Just as a mainframe from decades ago might be ready for retirement, the IT staff who originally procured and installed that system might also be preparing for a new phase in their lives. It’s up to the current and next generation of government IT employees to prepare for that eventuality, but there are indications they may not be ready, despite evidence that older IT professionals are retiring or will soon be leaving their positions. Unfortunately, a skills gap exists even among younger generation IT workers. Agencies are scrambling to find personnel with expertise in cloud service management, cybersecurity, technical architecture and legacy technologies, such as common business-oriented language (COBOL) and mainframes, among other areas. At the same time that many workers are getting ready to retire, leaving behind a wealth of knowledge, many younger IT professionals are struggling to gain the knowledge they will need to take their agencies into the future.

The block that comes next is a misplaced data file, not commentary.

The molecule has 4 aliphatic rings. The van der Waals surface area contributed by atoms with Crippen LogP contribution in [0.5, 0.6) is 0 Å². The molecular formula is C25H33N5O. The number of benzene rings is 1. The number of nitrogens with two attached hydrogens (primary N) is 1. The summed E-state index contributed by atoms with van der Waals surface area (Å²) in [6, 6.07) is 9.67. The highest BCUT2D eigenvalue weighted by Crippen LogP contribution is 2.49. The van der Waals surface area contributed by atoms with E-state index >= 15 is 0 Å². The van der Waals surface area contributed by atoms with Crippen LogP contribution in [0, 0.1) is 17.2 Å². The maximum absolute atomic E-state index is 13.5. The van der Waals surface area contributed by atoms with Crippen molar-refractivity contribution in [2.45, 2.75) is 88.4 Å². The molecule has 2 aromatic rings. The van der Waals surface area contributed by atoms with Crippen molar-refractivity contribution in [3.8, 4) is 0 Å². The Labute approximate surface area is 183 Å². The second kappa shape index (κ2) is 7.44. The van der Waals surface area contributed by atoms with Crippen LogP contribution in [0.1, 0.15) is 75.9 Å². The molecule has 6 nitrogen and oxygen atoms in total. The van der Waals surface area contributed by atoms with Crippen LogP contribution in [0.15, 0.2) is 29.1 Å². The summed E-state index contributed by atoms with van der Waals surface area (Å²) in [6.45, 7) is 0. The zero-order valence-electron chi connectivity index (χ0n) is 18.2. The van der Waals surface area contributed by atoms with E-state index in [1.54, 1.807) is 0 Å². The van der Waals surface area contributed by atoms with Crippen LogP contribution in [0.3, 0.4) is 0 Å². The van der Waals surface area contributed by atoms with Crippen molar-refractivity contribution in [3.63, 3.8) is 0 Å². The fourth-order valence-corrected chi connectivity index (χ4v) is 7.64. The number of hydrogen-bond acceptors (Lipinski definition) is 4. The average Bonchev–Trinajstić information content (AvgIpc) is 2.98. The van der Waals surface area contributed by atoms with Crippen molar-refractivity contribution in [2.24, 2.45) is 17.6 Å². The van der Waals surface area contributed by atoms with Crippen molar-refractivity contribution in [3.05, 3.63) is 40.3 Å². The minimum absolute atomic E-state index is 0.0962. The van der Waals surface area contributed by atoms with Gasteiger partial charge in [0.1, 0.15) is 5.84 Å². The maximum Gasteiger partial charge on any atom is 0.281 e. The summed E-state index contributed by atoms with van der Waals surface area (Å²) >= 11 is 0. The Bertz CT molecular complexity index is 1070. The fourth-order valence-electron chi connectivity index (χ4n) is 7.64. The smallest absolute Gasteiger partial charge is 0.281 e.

• Introducing Fn: “Serverless must be open, community-driven, and cloud-neutral”
    Fn, a new serverless open source project was announced at this year’s JavaOne. There’s no risk of cloud lock-in and you can write functions in your favorite programming language. “You can make anything, including existing libraries, into a function by packaging it in a Docker container.” We invited Bob Quillin, VP for the Oracle Container Group to talk about Fn, its best features, next milestones and more.
  • Debian seminar in Yokohama, 2017/11/18
    I had attended to Tokyo area debian seminar #157. The day’s special guest is Chris Lamb, the Debian Project Leader in 2017. He had attended to Open Compliance Summit, so we invited him as our guest.
  • Overclock Labs bets on Kubernetes to help companies automate their cloud infrastructure
    Overclock Labs wants to make it easier for developers to deploy and manage their applications across clouds. To do so, the company is building tools to automate distributed cloud infrastructure and, unsurprisingly, it is betting on containers — and specifically the Kubernetes container orchestration tools — to do this. Today, Overclock Labs, which was founded two years ago, is coming out of stealth and announcing that it raised a $1.3 million seed round from a number of Silicon Valley angel investors and CrunchFund — the fund that shares a bit of its name and history with TechCrunch but is otherwise completely unaffiliated with the blog you are currently reading.
  • MariaDB Energizes the Data Warehouse with Open Source Analytics Solution